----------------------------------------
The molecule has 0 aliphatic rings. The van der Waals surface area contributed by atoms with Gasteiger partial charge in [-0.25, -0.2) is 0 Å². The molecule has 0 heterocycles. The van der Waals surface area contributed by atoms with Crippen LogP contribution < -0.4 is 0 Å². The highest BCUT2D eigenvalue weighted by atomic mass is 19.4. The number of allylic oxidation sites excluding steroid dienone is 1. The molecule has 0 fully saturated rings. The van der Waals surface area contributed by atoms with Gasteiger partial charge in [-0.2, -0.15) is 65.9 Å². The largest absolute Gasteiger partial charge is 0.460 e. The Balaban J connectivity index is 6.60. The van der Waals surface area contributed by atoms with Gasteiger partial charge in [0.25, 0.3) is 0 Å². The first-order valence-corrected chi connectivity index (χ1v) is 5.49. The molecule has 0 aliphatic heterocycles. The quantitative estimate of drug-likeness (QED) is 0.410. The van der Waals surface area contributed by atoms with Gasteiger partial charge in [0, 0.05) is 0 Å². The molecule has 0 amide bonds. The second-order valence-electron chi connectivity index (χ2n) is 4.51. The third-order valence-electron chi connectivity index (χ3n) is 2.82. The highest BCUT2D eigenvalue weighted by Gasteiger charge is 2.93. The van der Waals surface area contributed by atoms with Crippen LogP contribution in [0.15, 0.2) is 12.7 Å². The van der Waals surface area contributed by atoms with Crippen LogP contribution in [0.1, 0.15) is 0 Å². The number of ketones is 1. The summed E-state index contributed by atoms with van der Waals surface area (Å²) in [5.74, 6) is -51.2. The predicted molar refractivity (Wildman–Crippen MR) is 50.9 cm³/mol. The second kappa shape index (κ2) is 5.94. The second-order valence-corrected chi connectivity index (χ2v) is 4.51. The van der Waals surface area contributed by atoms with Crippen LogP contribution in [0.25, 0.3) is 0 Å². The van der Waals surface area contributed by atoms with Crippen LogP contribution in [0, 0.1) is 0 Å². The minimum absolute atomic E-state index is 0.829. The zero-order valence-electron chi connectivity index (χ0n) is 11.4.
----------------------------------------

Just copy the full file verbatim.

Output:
The molecule has 0 aliphatic rings. The van der Waals surface area contributed by atoms with Gasteiger partial charge in [-0.25, -0.2) is 0 Å². The molecule has 0 heterocycles. The van der Waals surface area contributed by atoms with Crippen LogP contribution < -0.4 is 0 Å². The highest BCUT2D eigenvalue weighted by atomic mass is 19.4. The number of allylic oxidation sites excluding steroid dienone is 1. The molecule has 0 fully saturated rings. The van der Waals surface area contributed by atoms with Gasteiger partial charge in [-0.2, -0.15) is 65.9 Å². The largest absolute Gasteiger partial charge is 0.460 e. The Balaban J connectivity index is 6.60. The van der Waals surface area contributed by atoms with Gasteiger partial charge in [0.25, 0.3) is 0 Å². The first-order valence-corrected chi connectivity index (χ1v) is 5.49. The molecule has 0 aliphatic heterocycles. The quantitative estimate of drug-likeness (QED) is 0.410. The van der Waals surface area contributed by atoms with Gasteiger partial charge in [0, 0.05) is 0 Å². The molecule has 0 amide bonds. The second-order valence-electron chi connectivity index (χ2n) is 4.51. The third-order valence-electron chi connectivity index (χ3n) is 2.82. The highest BCUT2D eigenvalue weighted by Gasteiger charge is 2.93. The van der Waals surface area contributed by atoms with Crippen LogP contribution in [0.15, 0.2) is 12.7 Å². The van der Waals surface area contributed by atoms with Crippen LogP contribution in [0.1, 0.15) is 0 Å². The number of ketones is 1. The summed E-state index contributed by atoms with van der Waals surface area (Å²) in [5.74, 6) is -51.2. The predicted molar refractivity (Wildman–Crippen MR) is 50.9 cm³/mol. The second kappa shape index (κ2) is 5.94. The second-order valence-corrected chi connectivity index (χ2v) is 4.51. The van der Waals surface area contributed by atoms with Crippen LogP contribution in [0.25, 0.3) is 0 Å². The van der Waals surface area contributed by atoms with Crippen LogP contribution in [0, 0.1) is 0 Å². The minimum absolute atomic E-state index is 0.829. The zero-order valence-electron chi connectivity index (χ0n) is 11.4.